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Gender Equality Indicators for Research and Innovation from a Responsible Perspective: The Case of Spain

Paula Otero-Hermida
* and
Mónica García-Melón
INGENIO (CSIC-UPV), Universitat Politècnica de València, Camino de Vera s/n, València 46022, Spain
Author to whom correspondence should be addressed.
Sustainability 2018, 10(9), 2980;
Submission received: 25 June 2018 / Revised: 6 August 2018 / Accepted: 15 August 2018 / Published: 21 August 2018


This article offers a Spanish national perspective that contributes to European Responsible Research and Innovation (RRI) monitoring initiatives. National experts involved in gender and science and technology issues, such as policymakers, gender experts, research institutions, and equality associations, among others, have proposed indicators based on participatory decision-making techniques. The results include a complete set of 52 indicators and a reduced panel of 23 indicators—the highest-ranked ones—to monitor relevant aspects that should be measured in gender dimension from an RRI perspective: differential and asymmetric socialization and education, organizational culture, substantive representation, vertical segregation, work relations, visibility of women researchers, gender perspective in research contents, gender expertise enhancement, and resources. The results offer new indicators that differ from previous indicator panels at the European and Spanish levels in relation to those aspects that should be measured and the typology of indicators preferred. Differences suggest the need for a more nuanced debate on the purpose of indicators, and the need for national contributions to RRI and to the debate on gender perspective in EU policy. Finally, the article suggests some specific traits observed in Spain that might add to the debate on the content of an RRI gender perspective in an already developed gender policy.

1. Introduction

Responsible Research and Innovation (RRI) is an emerging framework in Science and Technology Studies (STS), which includes a gender dimension [1]. RRI is a priority policy launched by the European Union (EU) in 2010 aimed at introducing ethics and reflective insights in the field of Science and Technology (S&T), in the context of processes, organizations, results, and impacts. Efforts have been made to engage European society in its application [2]. The roots of RRI can be found in the growing connection between risks and the unexpected consequences of science, which have been discussed since the appearance of technical devices in the 19th century and, more recently, as the result of challenges such as climate change, overpopulation, increasing inequality, and ageing populations in Europe and other developed regions [3].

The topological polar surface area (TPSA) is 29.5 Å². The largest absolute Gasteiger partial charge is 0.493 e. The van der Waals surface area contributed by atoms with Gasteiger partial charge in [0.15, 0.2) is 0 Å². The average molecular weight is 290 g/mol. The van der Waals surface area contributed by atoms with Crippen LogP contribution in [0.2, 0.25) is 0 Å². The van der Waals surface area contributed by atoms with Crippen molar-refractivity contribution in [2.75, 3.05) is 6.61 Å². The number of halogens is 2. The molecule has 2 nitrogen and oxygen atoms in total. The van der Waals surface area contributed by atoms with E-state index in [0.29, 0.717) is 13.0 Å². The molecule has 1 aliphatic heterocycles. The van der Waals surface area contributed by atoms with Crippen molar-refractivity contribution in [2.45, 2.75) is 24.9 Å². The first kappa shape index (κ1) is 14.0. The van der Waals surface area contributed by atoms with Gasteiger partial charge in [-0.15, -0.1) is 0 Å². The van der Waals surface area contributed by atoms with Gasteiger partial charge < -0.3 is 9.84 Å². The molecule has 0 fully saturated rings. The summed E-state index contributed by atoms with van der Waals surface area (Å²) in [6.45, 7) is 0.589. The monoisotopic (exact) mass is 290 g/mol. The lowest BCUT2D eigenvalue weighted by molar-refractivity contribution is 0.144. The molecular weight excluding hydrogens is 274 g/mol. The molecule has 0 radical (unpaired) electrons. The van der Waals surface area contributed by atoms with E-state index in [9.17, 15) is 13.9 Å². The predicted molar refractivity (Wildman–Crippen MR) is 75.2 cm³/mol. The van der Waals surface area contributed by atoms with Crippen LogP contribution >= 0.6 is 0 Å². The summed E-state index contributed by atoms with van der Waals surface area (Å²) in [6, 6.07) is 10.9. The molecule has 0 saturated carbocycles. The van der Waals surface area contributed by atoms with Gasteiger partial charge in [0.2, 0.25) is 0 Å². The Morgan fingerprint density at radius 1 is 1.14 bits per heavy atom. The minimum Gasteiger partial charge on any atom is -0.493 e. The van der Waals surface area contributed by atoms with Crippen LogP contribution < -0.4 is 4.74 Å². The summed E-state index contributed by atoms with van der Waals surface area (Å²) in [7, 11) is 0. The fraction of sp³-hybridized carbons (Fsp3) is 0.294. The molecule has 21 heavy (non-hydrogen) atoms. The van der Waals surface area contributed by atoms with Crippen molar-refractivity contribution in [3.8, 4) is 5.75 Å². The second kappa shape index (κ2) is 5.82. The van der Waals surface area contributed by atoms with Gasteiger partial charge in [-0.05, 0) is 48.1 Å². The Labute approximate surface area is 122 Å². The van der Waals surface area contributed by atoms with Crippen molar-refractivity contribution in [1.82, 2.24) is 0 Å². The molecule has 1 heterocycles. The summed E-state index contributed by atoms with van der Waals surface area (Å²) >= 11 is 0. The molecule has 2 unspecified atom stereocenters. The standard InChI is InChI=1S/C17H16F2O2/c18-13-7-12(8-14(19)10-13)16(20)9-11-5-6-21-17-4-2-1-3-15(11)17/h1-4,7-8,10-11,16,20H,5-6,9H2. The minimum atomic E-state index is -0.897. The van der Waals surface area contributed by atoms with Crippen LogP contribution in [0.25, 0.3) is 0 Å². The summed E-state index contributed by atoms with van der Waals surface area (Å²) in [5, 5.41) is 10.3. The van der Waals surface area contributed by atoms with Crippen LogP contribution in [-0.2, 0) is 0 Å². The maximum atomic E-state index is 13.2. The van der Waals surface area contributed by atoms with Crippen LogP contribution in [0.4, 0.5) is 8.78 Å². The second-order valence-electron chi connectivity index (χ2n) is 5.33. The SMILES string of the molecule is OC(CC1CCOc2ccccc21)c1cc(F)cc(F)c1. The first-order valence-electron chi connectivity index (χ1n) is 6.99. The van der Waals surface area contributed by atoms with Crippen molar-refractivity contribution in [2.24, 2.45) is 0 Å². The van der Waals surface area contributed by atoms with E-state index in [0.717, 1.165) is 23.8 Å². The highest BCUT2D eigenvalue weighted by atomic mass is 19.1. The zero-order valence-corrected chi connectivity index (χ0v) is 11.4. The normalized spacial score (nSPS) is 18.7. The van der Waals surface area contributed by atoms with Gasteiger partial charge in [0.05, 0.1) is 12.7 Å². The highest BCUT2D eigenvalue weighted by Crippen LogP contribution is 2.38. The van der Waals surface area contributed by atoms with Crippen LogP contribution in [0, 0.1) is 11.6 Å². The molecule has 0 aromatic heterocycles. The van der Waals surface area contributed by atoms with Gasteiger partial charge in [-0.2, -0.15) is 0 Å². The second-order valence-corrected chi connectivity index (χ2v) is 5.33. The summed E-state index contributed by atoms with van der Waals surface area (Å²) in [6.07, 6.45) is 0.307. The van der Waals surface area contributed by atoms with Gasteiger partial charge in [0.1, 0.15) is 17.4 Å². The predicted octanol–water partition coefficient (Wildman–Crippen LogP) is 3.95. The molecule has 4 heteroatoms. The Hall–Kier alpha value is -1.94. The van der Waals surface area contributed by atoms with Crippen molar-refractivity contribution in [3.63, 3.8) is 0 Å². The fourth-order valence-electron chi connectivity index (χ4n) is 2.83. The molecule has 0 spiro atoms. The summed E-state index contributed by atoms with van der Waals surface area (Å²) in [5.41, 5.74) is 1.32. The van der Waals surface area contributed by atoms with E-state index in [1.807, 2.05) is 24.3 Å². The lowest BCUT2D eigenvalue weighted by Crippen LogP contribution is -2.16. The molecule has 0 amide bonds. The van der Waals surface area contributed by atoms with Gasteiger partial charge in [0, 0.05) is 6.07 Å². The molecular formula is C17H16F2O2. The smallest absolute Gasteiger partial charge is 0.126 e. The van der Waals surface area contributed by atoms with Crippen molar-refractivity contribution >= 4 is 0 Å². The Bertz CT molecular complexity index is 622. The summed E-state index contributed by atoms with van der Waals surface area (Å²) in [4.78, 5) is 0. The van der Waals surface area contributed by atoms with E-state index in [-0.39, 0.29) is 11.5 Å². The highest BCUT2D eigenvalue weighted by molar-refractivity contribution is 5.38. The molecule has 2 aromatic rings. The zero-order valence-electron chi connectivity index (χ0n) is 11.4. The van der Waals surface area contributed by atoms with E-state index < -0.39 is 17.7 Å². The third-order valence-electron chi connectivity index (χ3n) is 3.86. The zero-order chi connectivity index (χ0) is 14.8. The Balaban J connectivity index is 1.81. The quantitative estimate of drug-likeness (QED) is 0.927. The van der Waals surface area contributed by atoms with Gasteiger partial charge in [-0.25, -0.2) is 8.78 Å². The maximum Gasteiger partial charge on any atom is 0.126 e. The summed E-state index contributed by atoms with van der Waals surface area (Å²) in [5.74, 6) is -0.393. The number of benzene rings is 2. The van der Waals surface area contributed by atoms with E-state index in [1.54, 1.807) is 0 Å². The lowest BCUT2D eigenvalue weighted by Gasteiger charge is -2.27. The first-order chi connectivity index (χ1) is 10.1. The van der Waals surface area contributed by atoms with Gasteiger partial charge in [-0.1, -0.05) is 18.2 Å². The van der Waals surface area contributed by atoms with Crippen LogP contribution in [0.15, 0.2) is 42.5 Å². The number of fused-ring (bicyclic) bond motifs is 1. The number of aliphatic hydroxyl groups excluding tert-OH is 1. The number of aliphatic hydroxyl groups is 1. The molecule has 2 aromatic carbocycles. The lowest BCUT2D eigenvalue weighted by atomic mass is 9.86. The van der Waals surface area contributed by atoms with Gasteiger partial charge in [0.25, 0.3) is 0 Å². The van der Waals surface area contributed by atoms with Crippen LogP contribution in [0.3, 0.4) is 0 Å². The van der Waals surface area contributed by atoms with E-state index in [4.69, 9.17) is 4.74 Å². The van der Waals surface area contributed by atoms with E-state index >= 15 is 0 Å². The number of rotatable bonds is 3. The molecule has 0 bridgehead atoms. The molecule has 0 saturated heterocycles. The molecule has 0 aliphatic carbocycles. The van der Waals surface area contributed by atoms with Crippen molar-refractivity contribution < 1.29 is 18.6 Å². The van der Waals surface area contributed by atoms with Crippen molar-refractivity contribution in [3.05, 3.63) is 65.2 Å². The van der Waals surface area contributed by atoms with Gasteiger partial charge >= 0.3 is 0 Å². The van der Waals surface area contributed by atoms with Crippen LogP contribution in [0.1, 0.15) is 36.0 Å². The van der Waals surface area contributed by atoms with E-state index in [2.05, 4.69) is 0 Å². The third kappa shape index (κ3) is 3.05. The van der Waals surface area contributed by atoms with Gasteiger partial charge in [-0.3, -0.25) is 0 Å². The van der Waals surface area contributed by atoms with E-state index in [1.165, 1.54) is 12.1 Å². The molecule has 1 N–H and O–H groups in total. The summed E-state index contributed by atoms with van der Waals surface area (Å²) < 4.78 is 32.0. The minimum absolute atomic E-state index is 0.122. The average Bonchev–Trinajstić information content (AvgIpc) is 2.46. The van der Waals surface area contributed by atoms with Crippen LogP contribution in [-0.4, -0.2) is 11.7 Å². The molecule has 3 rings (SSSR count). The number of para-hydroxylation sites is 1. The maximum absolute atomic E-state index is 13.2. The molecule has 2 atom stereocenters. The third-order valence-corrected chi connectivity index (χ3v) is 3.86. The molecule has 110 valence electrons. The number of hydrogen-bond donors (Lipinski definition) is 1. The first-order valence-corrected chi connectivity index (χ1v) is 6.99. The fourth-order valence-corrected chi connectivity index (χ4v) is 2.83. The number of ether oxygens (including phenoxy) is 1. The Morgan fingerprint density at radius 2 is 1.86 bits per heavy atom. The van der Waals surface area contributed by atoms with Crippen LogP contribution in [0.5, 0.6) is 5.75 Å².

The EU RRI policy framework is still under construction; six intervention areas have been identified so far: governance, public engagement, ethics, science education, open access, and gender equality [4]. On this basis, an RRI Expert Group has been launched to propose indicators aimed at promoting and monitoring RRI [5]. Other initiatives, such as the MoRRI project (MoRRI’s main objective is to support directly Directorate General for Research and Innovation (DG-RTD) in relation with RRI), address the construction of robust indicators to measure RRI implementation in European S&T policies. However, these proposals are at the European level, so more national-level discussions are required given national specificities and RRI must be adapted from the European framework to national S&T systems.